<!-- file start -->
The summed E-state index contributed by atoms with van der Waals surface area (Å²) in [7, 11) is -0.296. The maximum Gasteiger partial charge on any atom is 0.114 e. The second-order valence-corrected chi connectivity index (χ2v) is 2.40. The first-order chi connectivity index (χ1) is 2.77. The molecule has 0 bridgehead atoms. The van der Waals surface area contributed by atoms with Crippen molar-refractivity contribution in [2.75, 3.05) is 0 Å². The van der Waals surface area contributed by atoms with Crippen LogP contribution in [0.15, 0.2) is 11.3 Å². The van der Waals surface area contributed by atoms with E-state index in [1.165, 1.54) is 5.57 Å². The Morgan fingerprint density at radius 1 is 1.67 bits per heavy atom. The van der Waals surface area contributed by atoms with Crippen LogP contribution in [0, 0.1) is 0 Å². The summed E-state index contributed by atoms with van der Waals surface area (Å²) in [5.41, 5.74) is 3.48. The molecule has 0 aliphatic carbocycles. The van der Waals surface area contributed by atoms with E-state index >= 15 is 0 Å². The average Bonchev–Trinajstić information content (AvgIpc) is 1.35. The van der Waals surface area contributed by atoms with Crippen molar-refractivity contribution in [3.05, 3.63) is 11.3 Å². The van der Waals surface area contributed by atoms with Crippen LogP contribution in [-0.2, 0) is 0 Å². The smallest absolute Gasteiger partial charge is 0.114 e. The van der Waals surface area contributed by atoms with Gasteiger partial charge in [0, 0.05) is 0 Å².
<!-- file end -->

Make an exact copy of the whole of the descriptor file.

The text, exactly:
The summed E-state index contributed by atoms with van der Waals surface area (Å²) in [7, 11) is -0.296. The maximum Gasteiger partial charge on any atom is 0.114 e. The second-order valence-corrected chi connectivity index (χ2v) is 2.40. The first-order chi connectivity index (χ1) is 2.77. The molecule has 0 bridgehead atoms. The van der Waals surface area contributed by atoms with Crippen molar-refractivity contribution in [2.75, 3.05) is 0 Å². The van der Waals surface area contributed by atoms with Crippen LogP contribution in [0.15, 0.2) is 11.3 Å². The van der Waals surface area contributed by atoms with E-state index in [1.165, 1.54) is 5.57 Å². The Morgan fingerprint density at radius 1 is 1.67 bits per heavy atom. The van der Waals surface area contributed by atoms with Crippen LogP contribution in [0, 0.1) is 0 Å². The summed E-state index contributed by atoms with van der Waals surface area (Å²) in [5.41, 5.74) is 3.48. The molecule has 0 aliphatic carbocycles. The van der Waals surface area contributed by atoms with E-state index >= 15 is 0 Å². The average Bonchev–Trinajstić information content (AvgIpc) is 1.35. The van der Waals surface area contributed by atoms with Crippen molar-refractivity contribution in [3.05, 3.63) is 11.3 Å². The van der Waals surface area contributed by atoms with Crippen LogP contribution in [-0.2, 0) is 0 Å². The smallest absolute Gasteiger partial charge is 0.114 e. The van der Waals surface area contributed by atoms with Gasteiger partial charge in [0, 0.05) is 0 Å².